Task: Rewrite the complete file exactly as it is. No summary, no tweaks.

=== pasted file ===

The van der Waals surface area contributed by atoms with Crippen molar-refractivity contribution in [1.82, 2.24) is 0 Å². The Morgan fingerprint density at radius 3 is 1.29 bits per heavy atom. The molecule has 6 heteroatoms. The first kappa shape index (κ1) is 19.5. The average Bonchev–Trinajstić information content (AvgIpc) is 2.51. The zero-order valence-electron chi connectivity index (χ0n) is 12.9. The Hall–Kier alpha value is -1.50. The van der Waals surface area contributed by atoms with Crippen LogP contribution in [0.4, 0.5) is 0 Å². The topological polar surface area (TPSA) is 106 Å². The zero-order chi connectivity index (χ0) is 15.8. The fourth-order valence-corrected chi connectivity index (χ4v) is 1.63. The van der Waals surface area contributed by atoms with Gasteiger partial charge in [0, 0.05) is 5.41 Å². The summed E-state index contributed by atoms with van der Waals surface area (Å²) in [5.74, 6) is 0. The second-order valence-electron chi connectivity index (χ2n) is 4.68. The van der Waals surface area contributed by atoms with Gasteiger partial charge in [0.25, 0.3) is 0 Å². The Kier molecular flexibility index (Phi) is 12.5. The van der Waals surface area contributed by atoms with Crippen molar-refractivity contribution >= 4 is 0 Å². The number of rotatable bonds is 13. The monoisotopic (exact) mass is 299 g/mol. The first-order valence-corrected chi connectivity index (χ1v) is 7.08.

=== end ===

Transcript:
The van der Waals surface area contributed by atoms with Crippen molar-refractivity contribution in [1.82, 2.24) is 0 Å². The Morgan fingerprint density at radius 3 is 1.29 bits per heavy atom. The molecule has 6 heteroatoms. The first kappa shape index (κ1) is 19.5. The average Bonchev–Trinajstić information content (AvgIpc) is 2.51. The zero-order valence-electron chi connectivity index (χ0n) is 12.9. The Hall–Kier alpha value is -1.50. The van der Waals surface area contributed by atoms with Crippen LogP contribution in [0.4, 0.5) is 0 Å². The topological polar surface area (TPSA) is 106 Å². The zero-order chi connectivity index (χ0) is 15.8. The fourth-order valence-corrected chi connectivity index (χ4v) is 1.63. The van der Waals surface area contributed by atoms with Gasteiger partial charge in [0, 0.05) is 5.41 Å². The summed E-state index contributed by atoms with van der Waals surface area (Å²) in [5.74, 6) is 0. The second-order valence-electron chi connectivity index (χ2n) is 4.68. The van der Waals surface area contributed by atoms with Gasteiger partial charge in [0.25, 0.3) is 0 Å². The Kier molecular flexibility index (Phi) is 12.5. The van der Waals surface area contributed by atoms with Crippen molar-refractivity contribution >= 4 is 0 Å². The number of rotatable bonds is 13. The monoisotopic (exact) mass is 299 g/mol. The first-order valence-corrected chi connectivity index (χ1v) is 7.08.